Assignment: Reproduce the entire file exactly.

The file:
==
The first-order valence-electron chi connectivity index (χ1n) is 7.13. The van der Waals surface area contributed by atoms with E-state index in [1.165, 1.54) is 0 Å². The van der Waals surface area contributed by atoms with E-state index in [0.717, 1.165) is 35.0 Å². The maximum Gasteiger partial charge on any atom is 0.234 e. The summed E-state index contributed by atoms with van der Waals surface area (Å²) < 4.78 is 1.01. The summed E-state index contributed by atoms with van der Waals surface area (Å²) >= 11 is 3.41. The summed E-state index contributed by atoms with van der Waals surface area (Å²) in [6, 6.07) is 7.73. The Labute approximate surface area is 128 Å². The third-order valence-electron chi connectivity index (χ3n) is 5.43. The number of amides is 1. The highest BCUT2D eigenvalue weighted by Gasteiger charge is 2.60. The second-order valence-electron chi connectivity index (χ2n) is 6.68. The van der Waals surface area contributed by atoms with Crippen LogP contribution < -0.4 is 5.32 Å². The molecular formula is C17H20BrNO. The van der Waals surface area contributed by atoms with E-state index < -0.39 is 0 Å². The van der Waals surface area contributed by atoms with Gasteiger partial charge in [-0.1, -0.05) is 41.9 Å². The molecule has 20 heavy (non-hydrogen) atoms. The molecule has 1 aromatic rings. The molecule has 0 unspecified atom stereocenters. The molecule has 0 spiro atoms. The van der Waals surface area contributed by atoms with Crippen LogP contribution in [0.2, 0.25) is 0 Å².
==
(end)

The first-order valence-electron chi connectivity index (χ1n) is 7.13. The van der Waals surface area contributed by atoms with E-state index in [1.165, 1.54) is 0 Å². The van der Waals surface area contributed by atoms with E-state index in [0.717, 1.165) is 35.0 Å². The maximum Gasteiger partial charge on any atom is 0.234 e. The summed E-state index contributed by atoms with van der Waals surface area (Å²) < 4.78 is 1.01. The summed E-state index contributed by atoms with van der Waals surface area (Å²) >= 11 is 3.41. The summed E-state index contributed by atoms with van der Waals surface area (Å²) in [6, 6.07) is 7.73. The Labute approximate surface area is 128 Å². The third-order valence-electron chi connectivity index (χ3n) is 5.43. The number of amides is 1. The highest BCUT2D eigenvalue weighted by Gasteiger charge is 2.60. The second-order valence-electron chi connectivity index (χ2n) is 6.68. The van der Waals surface area contributed by atoms with Crippen LogP contribution < -0.4 is 5.32 Å². The molecular formula is C17H20BrNO. The van der Waals surface area contributed by atoms with E-state index < -0.39 is 0 Å². The van der Waals surface area contributed by atoms with Gasteiger partial charge in [-0.1, -0.05) is 41.9 Å². The molecule has 20 heavy (non-hydrogen) atoms. The molecule has 1 aromatic rings. The molecule has 0 unspecified atom stereocenters. The molecule has 0 spiro atoms. The van der Waals surface area contributed by atoms with Crippen LogP contribution in [0.2, 0.25) is 0 Å².